Is it Discrimination if Your Employer Fails to Provide a Reasonable Accommodation for an Employee With a Disability?
According to the California Fair Employment and Housing Act, determining which accommodations are reasonable should be an interactive process between the employee and the current or prospective employer. Employers have a responsibility to provide accommodations when an employee or job applicant discloses that they have a disability or when the employer has reason to believe that the employee needs accommodations, such as when an employee exhausts their unpaid leave. If an employee requests accommodations, the employer must respond in a timely manner.
According to California law, failure to provide reasonable accommodations for an employee with a disability is employment discrimination. These are some ways that it can manifest itself:
- Refusing to hire a job applicant who has disclosed a disability or requested accommodations
- Failure to respond in a timely manner to an employee’s request for a reasonable accommodation
- Retaliating against an employee who has requested an accommodation or filed a discrimination complaint, such as by terminating the employee’s employment or reducing their pay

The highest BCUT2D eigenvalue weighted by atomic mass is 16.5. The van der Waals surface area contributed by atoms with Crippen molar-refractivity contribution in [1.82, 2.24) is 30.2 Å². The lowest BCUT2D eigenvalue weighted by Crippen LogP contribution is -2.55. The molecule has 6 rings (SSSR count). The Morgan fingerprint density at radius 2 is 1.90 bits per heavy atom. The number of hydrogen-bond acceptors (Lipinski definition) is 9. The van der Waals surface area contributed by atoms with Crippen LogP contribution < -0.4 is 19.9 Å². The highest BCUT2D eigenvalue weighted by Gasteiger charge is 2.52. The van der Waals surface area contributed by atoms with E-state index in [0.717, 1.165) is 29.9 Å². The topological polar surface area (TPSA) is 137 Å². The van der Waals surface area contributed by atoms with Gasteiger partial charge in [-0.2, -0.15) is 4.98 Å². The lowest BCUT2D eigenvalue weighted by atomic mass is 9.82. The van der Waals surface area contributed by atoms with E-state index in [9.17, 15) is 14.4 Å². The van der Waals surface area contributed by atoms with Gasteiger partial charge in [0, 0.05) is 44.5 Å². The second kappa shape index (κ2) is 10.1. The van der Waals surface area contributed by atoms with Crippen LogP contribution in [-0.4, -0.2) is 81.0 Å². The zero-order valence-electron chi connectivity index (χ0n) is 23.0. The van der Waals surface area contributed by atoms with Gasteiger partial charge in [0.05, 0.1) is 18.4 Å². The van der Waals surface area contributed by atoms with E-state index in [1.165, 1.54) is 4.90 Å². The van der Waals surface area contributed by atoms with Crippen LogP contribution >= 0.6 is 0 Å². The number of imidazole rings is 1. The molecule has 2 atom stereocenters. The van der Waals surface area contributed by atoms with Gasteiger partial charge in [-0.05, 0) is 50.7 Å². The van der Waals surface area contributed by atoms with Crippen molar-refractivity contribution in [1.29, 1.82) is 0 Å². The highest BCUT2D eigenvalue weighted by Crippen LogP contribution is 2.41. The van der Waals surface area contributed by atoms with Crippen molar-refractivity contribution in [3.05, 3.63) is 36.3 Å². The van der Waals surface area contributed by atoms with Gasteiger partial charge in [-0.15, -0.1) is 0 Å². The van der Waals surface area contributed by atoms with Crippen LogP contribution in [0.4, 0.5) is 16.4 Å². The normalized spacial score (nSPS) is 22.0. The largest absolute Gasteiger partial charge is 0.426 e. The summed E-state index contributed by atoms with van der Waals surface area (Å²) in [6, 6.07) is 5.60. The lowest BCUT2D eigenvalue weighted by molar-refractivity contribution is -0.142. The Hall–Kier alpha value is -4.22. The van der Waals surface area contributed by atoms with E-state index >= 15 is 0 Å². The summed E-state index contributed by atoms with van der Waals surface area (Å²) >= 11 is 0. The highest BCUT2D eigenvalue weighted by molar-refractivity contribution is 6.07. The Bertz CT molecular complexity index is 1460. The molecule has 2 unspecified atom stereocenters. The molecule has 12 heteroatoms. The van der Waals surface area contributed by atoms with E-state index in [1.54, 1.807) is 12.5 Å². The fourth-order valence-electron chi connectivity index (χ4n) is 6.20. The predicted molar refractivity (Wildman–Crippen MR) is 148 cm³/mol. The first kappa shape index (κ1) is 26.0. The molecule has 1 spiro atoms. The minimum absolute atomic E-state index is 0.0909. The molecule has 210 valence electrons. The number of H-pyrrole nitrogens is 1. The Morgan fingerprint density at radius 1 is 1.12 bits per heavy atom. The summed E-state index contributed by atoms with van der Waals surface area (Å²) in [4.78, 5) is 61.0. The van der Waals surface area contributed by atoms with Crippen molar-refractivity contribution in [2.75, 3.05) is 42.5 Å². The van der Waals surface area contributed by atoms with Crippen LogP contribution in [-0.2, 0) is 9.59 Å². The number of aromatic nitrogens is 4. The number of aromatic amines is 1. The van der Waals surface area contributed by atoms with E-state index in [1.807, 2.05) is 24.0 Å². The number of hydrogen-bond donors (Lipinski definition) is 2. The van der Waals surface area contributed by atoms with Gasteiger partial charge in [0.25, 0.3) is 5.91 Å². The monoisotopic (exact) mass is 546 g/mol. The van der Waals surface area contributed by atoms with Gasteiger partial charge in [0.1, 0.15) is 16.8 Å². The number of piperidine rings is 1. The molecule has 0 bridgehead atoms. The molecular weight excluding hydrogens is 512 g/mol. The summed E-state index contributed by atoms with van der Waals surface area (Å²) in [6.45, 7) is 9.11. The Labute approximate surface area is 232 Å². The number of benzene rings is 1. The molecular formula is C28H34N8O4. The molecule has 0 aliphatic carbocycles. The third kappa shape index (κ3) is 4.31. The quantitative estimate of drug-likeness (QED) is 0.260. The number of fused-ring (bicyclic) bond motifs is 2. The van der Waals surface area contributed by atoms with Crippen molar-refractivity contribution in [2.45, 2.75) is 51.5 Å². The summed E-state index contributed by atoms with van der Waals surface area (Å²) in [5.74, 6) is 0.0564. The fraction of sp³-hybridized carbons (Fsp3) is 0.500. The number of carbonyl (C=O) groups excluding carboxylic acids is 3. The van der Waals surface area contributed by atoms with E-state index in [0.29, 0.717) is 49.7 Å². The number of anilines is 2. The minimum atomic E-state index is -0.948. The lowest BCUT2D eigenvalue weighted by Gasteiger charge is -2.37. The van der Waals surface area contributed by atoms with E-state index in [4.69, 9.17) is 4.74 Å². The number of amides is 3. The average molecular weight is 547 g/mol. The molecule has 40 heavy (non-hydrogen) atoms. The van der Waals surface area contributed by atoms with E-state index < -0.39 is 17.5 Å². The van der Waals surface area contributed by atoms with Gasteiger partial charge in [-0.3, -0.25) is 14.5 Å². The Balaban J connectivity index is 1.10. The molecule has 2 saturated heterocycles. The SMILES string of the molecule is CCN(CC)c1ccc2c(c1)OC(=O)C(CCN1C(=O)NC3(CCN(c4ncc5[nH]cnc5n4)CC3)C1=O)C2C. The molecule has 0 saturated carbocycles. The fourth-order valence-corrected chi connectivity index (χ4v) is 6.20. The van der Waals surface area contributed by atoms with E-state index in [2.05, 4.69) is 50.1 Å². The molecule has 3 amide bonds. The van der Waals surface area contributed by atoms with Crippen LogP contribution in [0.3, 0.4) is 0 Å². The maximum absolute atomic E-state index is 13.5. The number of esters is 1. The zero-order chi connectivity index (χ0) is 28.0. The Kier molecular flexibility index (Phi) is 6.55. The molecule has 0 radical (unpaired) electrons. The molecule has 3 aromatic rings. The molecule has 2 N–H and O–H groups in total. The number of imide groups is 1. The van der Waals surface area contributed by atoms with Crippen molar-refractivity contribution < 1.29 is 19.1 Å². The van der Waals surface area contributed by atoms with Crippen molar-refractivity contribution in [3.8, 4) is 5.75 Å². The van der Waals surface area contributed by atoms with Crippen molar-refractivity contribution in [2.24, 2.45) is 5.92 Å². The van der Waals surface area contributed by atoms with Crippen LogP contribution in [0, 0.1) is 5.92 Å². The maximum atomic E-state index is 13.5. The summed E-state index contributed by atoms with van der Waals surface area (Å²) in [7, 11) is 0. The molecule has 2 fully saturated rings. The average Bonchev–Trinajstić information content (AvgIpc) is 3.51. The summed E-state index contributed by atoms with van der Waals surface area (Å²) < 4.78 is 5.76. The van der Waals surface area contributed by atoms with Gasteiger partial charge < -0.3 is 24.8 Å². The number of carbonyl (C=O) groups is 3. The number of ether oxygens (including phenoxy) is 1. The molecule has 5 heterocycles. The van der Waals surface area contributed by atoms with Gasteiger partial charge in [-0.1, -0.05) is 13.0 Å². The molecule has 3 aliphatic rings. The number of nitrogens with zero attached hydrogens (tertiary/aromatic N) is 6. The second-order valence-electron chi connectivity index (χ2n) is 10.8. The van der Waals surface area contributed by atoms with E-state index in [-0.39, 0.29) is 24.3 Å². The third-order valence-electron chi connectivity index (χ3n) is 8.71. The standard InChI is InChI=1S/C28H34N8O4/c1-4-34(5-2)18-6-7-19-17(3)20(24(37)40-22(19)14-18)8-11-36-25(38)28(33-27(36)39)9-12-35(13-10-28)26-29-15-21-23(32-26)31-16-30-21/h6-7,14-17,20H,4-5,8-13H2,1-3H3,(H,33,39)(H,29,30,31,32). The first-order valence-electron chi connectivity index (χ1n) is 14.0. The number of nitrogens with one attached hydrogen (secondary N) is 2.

The best way to ensure that the interactive process of requesting and receiving reasonable accommodations goes well is to work with the San Diego employment lawyers at HKM Employment Attorneys LLP from the beginning. Your lawyer can also help you file a complaint against an employer who has failed to provide the reasonable accommodation that you requested.
Contact a California Employment Lawyer About Disability Accommodations
An employment discrimination lawyer can help you successfully complete the interactive process of requesting disability accommodations in your California workplace. Contact the employment lawyers at HKM Employment Attorneys LLP in San Diego, California to set up a consultation.